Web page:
Adele's syndrome or what was the illness of Victor Hugo's daughter

Adele Hugo was the youngest daughter of the renowned writer, besides a very beautiful woman and a gifted pianist. The rich beauty, one of the most coveted brides in Paris, had no end to her gentlemen, who were vying with each other to offer her a hand and a heart. But Adele was laid-back, cheerful and ... indifferent to the fans until she liked a young man named Albert Pinson.

From the first glance at the unknown British officer, Adele Hugo decided that she had met her fate. She did not know anything about his character or about his habits (among which there were many pernicious), but with all exaltation she devoted her life to the chosen man: she left her house, moved to those cities and countries where Pinson was transferred to military service, looked for any reasons see him as often as possible.

To understand how much Adele was in love, you should pay attention to the fact that when Pinson was transferred to serve in Halifax (Canada), Adele secretly followed him from her parents, and to pay for the trip, she stole jewelry from her own mother.

During the three years that Adele spent in Halifax, she told others that there was an engagement between them, and that the groom's family was against their relationship. She claimed that she had given birth to a stillborn child from Pinson, and, finally, in a letter to her brother François-Victor, she wrote that she had married Albert. Despite some doubts, Adele's relatives published a message about the wedding in a newspaper published on the island of Guernsey. Later, Adele confessed to her brother that there was no wedding, but she continued to hope that the marriage would take place, for which she hired a hypnotist to help persuade Albert to marry her.

Adele Hugo did not stop that Albert did not reciprocate her. She did not notice his contempt and disdain. The woman lived her own invented world, where she was mentally the wife of an officer, paid off his gambling debts and considered it her duty to endure the "antics of her husband."

When the officer decided to marry the daughter of a local judge, Adele wrote a letter to the judge, in which she stated that she was Albert's wife. The engagement was eventually canceled.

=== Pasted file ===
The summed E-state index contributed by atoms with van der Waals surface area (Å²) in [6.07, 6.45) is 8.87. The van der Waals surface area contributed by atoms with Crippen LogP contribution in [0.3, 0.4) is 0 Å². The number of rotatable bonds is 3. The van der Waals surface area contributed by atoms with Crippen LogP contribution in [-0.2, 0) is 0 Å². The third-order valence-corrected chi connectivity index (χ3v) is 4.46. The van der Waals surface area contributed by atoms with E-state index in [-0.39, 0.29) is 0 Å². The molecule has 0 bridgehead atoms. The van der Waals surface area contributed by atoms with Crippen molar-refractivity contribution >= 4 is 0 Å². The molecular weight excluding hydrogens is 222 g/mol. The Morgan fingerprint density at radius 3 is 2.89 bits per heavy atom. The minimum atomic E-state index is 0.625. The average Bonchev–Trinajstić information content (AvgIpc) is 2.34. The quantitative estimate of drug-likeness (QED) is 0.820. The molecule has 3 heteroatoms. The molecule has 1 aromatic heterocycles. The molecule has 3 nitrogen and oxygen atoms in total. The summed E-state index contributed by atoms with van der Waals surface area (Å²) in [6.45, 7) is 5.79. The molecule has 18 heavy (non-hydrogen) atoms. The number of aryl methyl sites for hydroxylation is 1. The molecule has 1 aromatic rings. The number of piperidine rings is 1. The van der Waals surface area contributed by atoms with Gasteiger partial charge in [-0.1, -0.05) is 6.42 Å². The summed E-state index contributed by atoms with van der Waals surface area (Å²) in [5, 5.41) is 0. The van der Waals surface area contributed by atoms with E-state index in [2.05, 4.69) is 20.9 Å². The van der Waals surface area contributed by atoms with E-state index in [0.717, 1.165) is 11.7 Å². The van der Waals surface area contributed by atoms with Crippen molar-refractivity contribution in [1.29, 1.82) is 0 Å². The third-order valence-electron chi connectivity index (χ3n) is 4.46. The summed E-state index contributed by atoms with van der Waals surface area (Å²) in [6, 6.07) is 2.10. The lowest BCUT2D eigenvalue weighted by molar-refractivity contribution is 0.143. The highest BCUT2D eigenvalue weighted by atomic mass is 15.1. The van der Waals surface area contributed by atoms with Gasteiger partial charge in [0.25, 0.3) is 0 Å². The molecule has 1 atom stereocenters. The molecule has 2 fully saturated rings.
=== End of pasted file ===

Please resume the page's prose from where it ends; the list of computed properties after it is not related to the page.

In 1866, Pinson was transferred to the West Indies on the island of Barbados, Adele followed him. Little is known about her later life on the islands, but her mental state deteriorated. Adele insisted that she be called "Madame Pinson." Observers described her as "sad, in disheveled clothes that were not suitable for tropical climates." She constantly wrote something down, wandered the streets. The boys threw stones at her, so she preferred to go out in the dark.

In 1872, Adele was brought to France. It was a sad return - with the exception of the father, everyone else in the family had already died. Adele's mind was completely clouded and she spent the rest of her life in a psychiatric hospital. Her father visited her periodically, until his death in 1885. Adele died in 1915, she could hardly speak, but her face retained traces of her former beauty.

The story of Adele's unrequited love became known to the public, and in literary circles the term "Adele's syndrome" became widespread, which describes cases of passionate unrequited platonic love. Experts in the field of psychiatry who have studied this precedent are confident that if more attention was paid to a woman's illness from the very beginning, her mind could be saved.

The story of this unrequited tragic love formed the basis of the plot of the film by François Truffaut "The Story of Adele G." And psychiatrists immortalized her name, assigning it to the syndrome of love madness ...